11. Project Plan Development • A project plan is a document used to coordinate all project planning documents • Its main purpose is to guide project execution • Project plans assist the project manager in leading the project team and assessing project status • Project performance should be measured against a baseline project plan • Building the plan should notbe done in secret or in isolation; the whole project team needs to participate

  12. Attributes of Project Plans Just as projects are unique, so are project plans • Plans should be dynamic • Plans should be flexible • Plans should be updated as changes occur (Integrated Change Control) • Plans should first and foremost guide project execution • Plans should never assume the team will work overtime, at least not at the start

  13. Project Plan Creation • Most expensive project mistakes are made during planning. McConnell (1998) states that errors found “upstream” during the planning phase cost on the order of 200 times less to fix than errors found “downstream” during the building of the product • Planning “forecasting” “seeing into the future” is not an easy task

  14. Project Plan Creation • T. Capers Jones (1998) summed it up this way: “The seeds of major software disasters are usually sown in the first three months of commencing the software project. Hasty scheduling, irrational commitments, unprofessional estimating techniques, carelessness of the project management function are the factors that tend to introduce terminal problems.” • Planning isn’t done just once but is a continuous process of adaptation and change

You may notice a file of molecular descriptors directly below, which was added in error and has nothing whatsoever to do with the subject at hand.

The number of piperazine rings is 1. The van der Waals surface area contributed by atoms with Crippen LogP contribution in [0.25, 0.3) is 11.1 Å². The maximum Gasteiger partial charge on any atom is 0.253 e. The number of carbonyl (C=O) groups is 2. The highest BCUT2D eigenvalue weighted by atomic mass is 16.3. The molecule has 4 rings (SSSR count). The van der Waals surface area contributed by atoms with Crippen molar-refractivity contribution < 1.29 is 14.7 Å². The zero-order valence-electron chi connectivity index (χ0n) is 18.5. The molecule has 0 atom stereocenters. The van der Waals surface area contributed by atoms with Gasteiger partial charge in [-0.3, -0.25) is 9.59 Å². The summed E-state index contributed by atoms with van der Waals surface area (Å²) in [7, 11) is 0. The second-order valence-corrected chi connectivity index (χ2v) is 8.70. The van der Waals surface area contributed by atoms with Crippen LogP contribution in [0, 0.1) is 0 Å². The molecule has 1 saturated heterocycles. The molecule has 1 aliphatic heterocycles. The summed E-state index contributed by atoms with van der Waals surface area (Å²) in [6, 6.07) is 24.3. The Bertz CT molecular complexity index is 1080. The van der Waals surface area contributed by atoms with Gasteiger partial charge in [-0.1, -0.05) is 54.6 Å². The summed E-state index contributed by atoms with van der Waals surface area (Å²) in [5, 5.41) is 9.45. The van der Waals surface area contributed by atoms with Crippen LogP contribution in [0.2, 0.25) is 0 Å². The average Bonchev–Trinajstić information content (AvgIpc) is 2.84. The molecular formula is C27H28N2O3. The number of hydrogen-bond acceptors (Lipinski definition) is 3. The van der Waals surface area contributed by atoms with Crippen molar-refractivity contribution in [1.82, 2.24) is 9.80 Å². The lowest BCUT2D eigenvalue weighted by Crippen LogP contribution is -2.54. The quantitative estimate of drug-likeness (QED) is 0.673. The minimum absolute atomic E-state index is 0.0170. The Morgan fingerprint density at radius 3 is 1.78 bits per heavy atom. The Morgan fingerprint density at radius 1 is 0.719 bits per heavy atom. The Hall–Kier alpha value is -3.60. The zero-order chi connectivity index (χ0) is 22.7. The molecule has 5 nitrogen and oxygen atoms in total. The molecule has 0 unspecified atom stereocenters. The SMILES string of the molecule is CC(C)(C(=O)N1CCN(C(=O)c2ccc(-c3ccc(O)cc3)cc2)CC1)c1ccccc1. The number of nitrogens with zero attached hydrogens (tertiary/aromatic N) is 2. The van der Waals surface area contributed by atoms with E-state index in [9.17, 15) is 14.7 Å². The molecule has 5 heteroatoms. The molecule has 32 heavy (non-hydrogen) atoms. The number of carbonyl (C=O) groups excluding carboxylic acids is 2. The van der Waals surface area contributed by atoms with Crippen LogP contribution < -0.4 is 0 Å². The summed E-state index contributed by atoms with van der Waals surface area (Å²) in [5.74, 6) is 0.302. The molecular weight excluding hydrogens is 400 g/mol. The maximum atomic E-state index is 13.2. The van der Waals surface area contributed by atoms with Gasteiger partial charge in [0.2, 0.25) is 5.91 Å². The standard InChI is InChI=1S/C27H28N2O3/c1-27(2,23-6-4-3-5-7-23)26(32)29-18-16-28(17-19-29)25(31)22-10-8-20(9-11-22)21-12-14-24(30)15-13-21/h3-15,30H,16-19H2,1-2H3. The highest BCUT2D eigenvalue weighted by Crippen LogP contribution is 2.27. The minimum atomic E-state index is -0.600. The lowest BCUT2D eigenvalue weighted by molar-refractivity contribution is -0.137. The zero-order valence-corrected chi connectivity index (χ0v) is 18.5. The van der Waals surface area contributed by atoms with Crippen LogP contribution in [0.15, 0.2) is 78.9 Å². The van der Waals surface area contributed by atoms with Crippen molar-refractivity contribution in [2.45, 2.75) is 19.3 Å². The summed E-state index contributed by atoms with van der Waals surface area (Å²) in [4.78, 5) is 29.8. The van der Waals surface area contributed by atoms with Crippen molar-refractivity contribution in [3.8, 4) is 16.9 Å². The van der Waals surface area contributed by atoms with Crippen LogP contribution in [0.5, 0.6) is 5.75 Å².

15. Project Plan Creation • Although planning is crucial, project teams must be careful to avoid over-planning • the planning must be appropriate to the size, complexity, and risk of the project • Project managers must be careful to avoid what many systems analysis text books refer to as “analysis paralysis”—getting stuck in the analysis phase, trying to get everything defined perfectly

  16. SCOPE MANAGEMENT PLANNING Project planning starts with the project plan development process, which is part of theIntegration Management knowledge area (see the opening chapter map figure). By building on the objectives listed inthe project charter, you can build a morecomplete scope statement.

  17. SCOPE MANAGEMENT PLANNING A project's scope comes from many sources. In addition to stakeholders and theother members of the team contributing ideas, other sources of scope may be existing industrystandards, organizational culture, or government regulations

  18. SCOPE MANAGEMENT PLANNING Scope creep happens for many reasons; for example: the marketing departmentmay want to get ahead of the competition, the softwaredevelopers might want to learnabout the latest new tool or technique, or the key stakeholder may have recently read anarticle about the next great feature and want it added to the application. If scope is definedcorrectly and the team follows a disciplined change control process, scope creep can beminimized or avoided